Liverpool languishing

January 23, 1905
Liverpool had perforce to make several changes in their forward line against Lincoln City at Anfield, and for he second time this season dropped a point on their own ground. Close upon 12,000 persons witnessed the game, the majority of whom were sadly disappointed with the exhibition of football to which they were treated, for the Anfielders have not shaped more wretchedly on their own ground since they entered the Second League.

In the first half Liverpool had by far the more chances of scoring, but they could only once get the ball past Buist. The point came after a creditable piece of work by Garside, who smartly kept the ball from going out of play, and centred from the line to Robinson, who could not avoid scoring.

Lincoln were occasionally able to get near Doig, and from a bully Hood sent in a terrific shot which the Liverpool keeper did well to tip over the bar. Goddard had hard line with a low shot which struck the upright, and the interval arrived with the Anfielders leading by a goal.

Afterwards there was witnessed a frequent succession of blunders by the Liverpool forwards, who missed the easiest of chances time after time, and one centre from Goddard went across the goalmouth, with Cox and Robinson waiting for each other to tip the ball into the net. Close on time Lincoln made a great effort, and from a centre Simpson headed an equalising goal.

A poor display.
Liverpool did not deserve to win, and with the exception of the full backs the teamshaped wretchedly. The forward play was devoid of combination: there was an utter lack of cleverness, and, near goal, the attempts at scoring were simply ludicrous.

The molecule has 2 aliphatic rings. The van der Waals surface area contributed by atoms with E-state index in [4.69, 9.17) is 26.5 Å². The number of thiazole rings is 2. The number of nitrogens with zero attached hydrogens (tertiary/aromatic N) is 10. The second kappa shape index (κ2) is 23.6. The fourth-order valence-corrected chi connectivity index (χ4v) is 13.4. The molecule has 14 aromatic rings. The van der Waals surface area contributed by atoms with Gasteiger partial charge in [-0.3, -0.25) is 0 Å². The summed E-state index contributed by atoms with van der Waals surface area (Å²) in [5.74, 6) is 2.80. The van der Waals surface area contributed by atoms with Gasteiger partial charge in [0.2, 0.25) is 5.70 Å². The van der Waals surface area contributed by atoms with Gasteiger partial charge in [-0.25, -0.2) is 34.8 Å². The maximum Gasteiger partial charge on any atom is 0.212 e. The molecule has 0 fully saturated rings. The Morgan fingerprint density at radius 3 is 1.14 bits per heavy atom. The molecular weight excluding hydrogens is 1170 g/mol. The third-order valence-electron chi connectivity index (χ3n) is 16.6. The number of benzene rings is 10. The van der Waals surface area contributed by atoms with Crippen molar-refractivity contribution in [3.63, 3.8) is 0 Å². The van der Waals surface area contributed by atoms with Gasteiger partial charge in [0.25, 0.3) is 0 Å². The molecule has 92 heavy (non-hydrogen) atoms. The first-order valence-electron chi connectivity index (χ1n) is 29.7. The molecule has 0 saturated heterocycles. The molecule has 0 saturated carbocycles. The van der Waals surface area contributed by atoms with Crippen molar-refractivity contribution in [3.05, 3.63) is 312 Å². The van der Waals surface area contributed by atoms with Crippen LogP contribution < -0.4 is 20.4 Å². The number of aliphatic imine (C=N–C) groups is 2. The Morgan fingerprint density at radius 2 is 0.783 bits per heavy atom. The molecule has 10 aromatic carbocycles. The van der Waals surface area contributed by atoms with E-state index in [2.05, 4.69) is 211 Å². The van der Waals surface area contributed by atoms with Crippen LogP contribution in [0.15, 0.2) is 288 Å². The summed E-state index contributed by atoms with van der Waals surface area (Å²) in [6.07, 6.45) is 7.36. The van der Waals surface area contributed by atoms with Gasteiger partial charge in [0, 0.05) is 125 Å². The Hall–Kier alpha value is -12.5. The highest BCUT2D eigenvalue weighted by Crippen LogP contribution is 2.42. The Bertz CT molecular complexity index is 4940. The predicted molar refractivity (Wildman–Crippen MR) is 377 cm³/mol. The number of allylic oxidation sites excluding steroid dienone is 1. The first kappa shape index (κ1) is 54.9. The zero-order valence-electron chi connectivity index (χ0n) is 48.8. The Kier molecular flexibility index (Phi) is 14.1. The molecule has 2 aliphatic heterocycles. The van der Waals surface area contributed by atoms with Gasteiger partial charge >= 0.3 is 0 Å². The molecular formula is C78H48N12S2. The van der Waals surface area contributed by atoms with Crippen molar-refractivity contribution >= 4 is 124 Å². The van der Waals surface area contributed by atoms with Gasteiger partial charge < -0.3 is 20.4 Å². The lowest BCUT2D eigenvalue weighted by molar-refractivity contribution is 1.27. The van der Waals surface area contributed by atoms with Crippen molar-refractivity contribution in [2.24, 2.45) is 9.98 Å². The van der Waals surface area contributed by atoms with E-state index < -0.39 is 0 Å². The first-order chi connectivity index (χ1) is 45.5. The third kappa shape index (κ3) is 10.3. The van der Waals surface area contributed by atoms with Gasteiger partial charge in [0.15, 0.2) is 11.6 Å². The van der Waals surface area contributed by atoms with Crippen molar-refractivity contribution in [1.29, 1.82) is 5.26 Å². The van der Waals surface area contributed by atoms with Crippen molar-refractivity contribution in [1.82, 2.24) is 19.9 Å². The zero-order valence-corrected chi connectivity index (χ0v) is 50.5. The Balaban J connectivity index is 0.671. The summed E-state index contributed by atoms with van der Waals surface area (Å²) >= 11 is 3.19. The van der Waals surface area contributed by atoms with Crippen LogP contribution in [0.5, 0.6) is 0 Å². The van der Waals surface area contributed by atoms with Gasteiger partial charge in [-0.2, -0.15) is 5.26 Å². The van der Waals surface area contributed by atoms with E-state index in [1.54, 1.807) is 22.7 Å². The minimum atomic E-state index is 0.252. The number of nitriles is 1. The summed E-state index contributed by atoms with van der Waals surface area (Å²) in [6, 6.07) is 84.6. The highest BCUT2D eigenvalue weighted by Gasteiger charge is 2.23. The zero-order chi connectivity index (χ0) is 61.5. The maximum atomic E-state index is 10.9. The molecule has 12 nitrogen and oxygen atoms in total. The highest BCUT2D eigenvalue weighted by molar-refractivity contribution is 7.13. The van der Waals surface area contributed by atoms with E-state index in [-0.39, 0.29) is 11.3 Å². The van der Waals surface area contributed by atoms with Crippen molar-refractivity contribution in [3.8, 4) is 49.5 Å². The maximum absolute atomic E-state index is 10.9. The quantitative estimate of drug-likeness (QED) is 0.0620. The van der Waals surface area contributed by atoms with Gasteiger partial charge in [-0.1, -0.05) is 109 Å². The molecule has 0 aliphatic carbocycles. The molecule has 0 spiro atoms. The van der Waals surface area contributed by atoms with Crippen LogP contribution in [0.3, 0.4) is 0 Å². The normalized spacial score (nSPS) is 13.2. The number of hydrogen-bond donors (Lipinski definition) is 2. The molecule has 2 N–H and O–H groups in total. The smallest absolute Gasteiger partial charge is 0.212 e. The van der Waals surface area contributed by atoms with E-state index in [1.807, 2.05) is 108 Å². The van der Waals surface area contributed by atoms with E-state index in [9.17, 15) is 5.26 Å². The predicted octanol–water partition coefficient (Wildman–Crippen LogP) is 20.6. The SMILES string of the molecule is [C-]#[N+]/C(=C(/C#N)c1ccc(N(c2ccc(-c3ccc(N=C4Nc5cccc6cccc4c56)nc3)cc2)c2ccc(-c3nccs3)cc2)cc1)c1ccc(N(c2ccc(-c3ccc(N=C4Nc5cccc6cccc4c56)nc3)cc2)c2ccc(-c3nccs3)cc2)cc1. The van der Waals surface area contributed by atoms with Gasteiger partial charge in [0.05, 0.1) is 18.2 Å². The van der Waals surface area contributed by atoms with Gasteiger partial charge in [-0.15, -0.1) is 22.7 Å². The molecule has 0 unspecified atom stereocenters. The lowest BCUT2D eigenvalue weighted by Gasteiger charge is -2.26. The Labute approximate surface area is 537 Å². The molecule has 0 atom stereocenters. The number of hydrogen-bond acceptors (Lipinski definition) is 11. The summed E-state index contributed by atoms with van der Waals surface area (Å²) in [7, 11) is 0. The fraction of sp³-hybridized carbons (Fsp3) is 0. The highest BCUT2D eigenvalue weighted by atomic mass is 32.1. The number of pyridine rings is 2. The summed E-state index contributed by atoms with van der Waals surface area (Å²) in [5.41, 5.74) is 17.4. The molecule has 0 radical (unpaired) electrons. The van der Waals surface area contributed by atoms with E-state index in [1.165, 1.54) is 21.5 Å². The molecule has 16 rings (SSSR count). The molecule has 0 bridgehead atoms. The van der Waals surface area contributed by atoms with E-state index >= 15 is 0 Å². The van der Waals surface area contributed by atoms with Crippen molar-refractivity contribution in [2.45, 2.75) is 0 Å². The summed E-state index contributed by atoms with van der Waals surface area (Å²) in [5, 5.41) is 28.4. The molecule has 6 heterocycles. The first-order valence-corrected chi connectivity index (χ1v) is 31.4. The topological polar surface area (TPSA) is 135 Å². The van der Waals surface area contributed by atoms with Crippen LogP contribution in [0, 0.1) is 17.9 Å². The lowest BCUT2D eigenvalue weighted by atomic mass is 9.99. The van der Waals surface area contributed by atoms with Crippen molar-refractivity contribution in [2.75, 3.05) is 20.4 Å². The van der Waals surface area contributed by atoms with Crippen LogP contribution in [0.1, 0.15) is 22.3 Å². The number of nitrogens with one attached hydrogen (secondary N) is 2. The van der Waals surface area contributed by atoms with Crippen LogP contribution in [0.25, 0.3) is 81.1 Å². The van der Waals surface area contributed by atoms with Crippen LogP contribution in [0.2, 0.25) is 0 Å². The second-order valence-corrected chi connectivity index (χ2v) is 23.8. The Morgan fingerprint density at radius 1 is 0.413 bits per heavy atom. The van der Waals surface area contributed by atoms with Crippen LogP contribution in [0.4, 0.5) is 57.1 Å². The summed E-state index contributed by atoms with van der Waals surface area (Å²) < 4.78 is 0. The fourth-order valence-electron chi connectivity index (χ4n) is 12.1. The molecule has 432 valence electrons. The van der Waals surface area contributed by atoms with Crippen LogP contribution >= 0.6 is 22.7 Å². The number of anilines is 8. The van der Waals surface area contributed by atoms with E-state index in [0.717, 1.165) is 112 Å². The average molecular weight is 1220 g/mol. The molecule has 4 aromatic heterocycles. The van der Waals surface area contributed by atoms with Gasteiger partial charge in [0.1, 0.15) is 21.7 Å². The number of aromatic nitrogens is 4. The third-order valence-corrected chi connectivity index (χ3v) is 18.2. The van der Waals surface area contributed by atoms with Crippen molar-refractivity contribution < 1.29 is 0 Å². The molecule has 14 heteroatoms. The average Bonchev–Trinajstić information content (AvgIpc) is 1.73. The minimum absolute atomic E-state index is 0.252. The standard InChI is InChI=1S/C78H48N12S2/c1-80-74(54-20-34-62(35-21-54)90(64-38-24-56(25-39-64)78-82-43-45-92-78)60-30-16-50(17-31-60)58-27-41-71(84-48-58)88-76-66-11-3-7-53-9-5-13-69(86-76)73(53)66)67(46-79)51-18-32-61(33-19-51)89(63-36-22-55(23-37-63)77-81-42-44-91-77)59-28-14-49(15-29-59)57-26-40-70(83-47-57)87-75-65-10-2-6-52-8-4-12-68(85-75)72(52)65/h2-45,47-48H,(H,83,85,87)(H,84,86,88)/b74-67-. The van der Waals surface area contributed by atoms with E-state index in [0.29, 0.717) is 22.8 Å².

Garside put across some capital centres, but was very slow in getting away, and this often led to his being dispossessed. Of the remainder it were charitable to draw a veil over their efforts, and confidence in their ability to reach their rivals in the League has been sadly discounted thereby.

Parry gave a feeble exhibition, whilst Raisbeck was none too effective, and Fleming tried hard without being unduly prominent. West and Chorlton kicked splendidly, and the latter seems likely to develop into a more than useful defender. Doig made some capital clearances, and had the attack been equal to the defence Lincoln would never have shared the honours.

Tom Chorlton, Liverpool F.C. (Athletic News: January 23, 1905)

Buist kept a good goal, and in the first half made some useful saves, but after the change of ends he had nothing to do. At full back, W. Simpson performed excellently, his tackling and kicking being exceptionally clever. Hood was the best of the half-backs, though Fraser did well; and in the front line Watson on the extreme right put in some very effective work.

Liverpool: Ned Doig, Alf West, Tom Chorlton, Maurice Parry, Alex Raisbeck, George Fleming, Arthur Goddard, Robert Robinson, John Cox, Richard Morris, James Garside.
Lincoln City: George Buist, Charles Laverick, Billy Simpson, George Fraser, Richard Hood, Corky Blow, William Watson, Dennis O’Donnell, Jack Martin, Magnus O’Donnell, Freddy Simpson.
Referee: Mr. R. Kirkham (Darwen).
(Athletic News: January 23, 1905)

Charles Laverick, Lincoln City F.C. (Athletic News: January 23, 1905)


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